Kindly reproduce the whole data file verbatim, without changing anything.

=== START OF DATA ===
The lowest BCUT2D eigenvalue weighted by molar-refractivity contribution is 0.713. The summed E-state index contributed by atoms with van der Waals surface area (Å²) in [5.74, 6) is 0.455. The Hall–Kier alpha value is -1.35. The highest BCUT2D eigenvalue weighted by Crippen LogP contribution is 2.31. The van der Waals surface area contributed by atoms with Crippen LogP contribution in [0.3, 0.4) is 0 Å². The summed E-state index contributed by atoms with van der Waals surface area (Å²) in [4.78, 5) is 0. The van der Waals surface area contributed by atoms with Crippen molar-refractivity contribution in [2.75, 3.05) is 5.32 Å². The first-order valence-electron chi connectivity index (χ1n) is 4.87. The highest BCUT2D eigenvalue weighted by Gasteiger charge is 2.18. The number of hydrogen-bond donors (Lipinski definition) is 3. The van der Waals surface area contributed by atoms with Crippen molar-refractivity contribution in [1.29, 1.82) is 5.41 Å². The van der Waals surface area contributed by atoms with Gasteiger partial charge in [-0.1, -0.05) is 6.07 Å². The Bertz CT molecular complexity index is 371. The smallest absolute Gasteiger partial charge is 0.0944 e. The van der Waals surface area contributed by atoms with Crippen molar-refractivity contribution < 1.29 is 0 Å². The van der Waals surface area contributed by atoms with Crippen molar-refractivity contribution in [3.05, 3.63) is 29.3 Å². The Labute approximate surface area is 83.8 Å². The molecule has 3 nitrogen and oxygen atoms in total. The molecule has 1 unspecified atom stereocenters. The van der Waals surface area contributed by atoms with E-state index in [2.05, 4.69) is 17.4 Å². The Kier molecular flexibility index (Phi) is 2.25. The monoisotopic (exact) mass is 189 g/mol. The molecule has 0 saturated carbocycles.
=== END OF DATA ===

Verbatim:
The lowest BCUT2D eigenvalue weighted by molar-refractivity contribution is 0.713. The summed E-state index contributed by atoms with van der Waals surface area (Å²) in [5.74, 6) is 0.455. The Hall–Kier alpha value is -1.35. The highest BCUT2D eigenvalue weighted by Crippen LogP contribution is 2.31. The van der Waals surface area contributed by atoms with Crippen LogP contribution in [0.3, 0.4) is 0 Å². The summed E-state index contributed by atoms with van der Waals surface area (Å²) in [4.78, 5) is 0. The van der Waals surface area contributed by atoms with Crippen molar-refractivity contribution in [2.75, 3.05) is 5.32 Å². The first-order valence-electron chi connectivity index (χ1n) is 4.87. The highest BCUT2D eigenvalue weighted by Gasteiger charge is 2.18. The number of hydrogen-bond donors (Lipinski definition) is 3. The van der Waals surface area contributed by atoms with Crippen molar-refractivity contribution in [1.29, 1.82) is 5.41 Å². The van der Waals surface area contributed by atoms with Gasteiger partial charge in [-0.1, -0.05) is 6.07 Å². The Bertz CT molecular complexity index is 371. The smallest absolute Gasteiger partial charge is 0.0944 e. The van der Waals surface area contributed by atoms with Crippen molar-refractivity contribution < 1.29 is 0 Å². The van der Waals surface area contributed by atoms with Crippen molar-refractivity contribution in [3.05, 3.63) is 29.3 Å². The Labute approximate surface area is 83.8 Å². The molecule has 3 nitrogen and oxygen atoms in total. The molecule has 1 unspecified atom stereocenters. The van der Waals surface area contributed by atoms with E-state index in [2.05, 4.69) is 17.4 Å². The Kier molecular flexibility index (Phi) is 2.25. The monoisotopic (exact) mass is 189 g/mol. The molecule has 0 saturated carbocycles.